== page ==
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Bible Concordance
Deaconess (1 Occurrence)

Romans 16:1 I commend to you Phoebe, our sister, who is a servant of the assembly that is at Cenchreae, (See RSV)

Deaconess (1 Occurrence)
... Int. Standard Bible Encyclopedia. DEACON; DEACONESS. de ... William Arthur Heidel.
Multi-Version Concordance Deaconess (1 Occurrence). Romans ...
/d/deaconess.htm - 12k

Deacon (4 Occurrences)
... 3. (vt) To read aloud each line of (a psalm or hymn) before singing it, -- usually
with off. Int. Standard Bible Encyclopedia. DEACON; DEACONESS. ...
/d/deacon.htm - 14k

Consist (7 Occurrences)
... He commends to the Romans the deaconess Phoebe, attached to "the church at Cenchrea"
(16:1), presumably a place near that from which he was writing; and ...
/c/consist.htm - 80k

Romans (8 Occurrences)
... He commends to the Romans the deaconess Phoebe, attached to "the church at Cenchrea"
(16:1), presumably a place near that from which he was writing; and ...
/r/romans.htm - 44k

Deaconesses (1 Occurrence)

/d/deaconesses.htm - 6k

Phoebe (1 Occurrence)
... The church was a family. (2) The Greek word translated "servant" is diakonos.
"Servant" is vague, and "deaconess" is too technical. ...
/p/phoebe.htm - 9k

Phebe (1 Occurrence)
... Easton's Bible Dictionary A "deaconess of the church at Cenchrea," the port of Corinth.
She was probably the bearer of Paul's epistle to the Romans. ...
/p/phebe.htm - 7k

Cenchreae (2 Occurrences)
... A local church must have been established there by Paul, since Phoebe, the deaconess
of Cenchrea, was entrusted with the Epistle to the Romans, and was ...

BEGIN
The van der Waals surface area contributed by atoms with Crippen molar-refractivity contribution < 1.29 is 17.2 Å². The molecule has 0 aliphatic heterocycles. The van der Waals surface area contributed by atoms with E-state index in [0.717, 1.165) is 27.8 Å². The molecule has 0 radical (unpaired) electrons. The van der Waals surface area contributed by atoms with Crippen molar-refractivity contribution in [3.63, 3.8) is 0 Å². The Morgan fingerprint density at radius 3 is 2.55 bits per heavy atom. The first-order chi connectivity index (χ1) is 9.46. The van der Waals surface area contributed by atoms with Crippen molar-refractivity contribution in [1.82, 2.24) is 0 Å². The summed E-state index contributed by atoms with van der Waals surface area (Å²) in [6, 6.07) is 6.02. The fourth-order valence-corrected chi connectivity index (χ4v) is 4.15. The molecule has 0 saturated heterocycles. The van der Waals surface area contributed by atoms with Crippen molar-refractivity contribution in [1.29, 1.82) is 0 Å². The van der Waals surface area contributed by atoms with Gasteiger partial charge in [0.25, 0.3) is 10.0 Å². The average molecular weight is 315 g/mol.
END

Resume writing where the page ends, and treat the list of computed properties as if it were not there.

/c/cenchreae.htm - 7k

Church (110 Occurrences)
... Next there are the deacon and the deaconess (Philippians 1:1 1 Timothy 3:8-13),
whose work appears to have lain largely in house to house visitation and a ...
/c/church.htm - 89k

5402. Phoibe -- Phoebe, a deaconess
... Phoebe, a deaconess. Part of Speech: Noun, Feminine Transliteration: Phoibe Phonetic
Spelling: (foy'-bay) Short Definition: Phoebe Definition: Phoebe, a ...
/greek/5402.htm - 6k

1249. diakonos -- a servant, minister
... genitive case) a waiter (at table or in other menial duties); specially, a Christian
teacher and pastor (technically, a deacon or deaconess) -- deacon, minister ...
/greek/1249.htm - 8k

Topical Bible Verses
Romans 16:1
I commend to you Phebe our sister, which is a servant of the church which is at Cenchrea:—AKJV

Romans 16:1-2
I commend to you Phebe our sister, which is a servant of the church which is at Cenchrea:—AKJV

Galatians 3:28
There is neither Jew nor Greek, there is neither bond nor free, there is neither male nor female: for you are all one in Christ Jesus.—AKJV

1 Timothy 2:12
But I suffer not a woman to teach, nor to usurp authority over the man, but to be in silence.—AKJV

1 Timothy 3:11
Even so must their wives be grave, not slanderers, sober, faithful in all things.—AKJV

Acts 18:26
And he began to speak boldly in the synagogue: whom when Aquila and Priscilla had heard, they took him to them, and expounded to him the way of God more perfectly.—AKJV

1 Timothy 3:2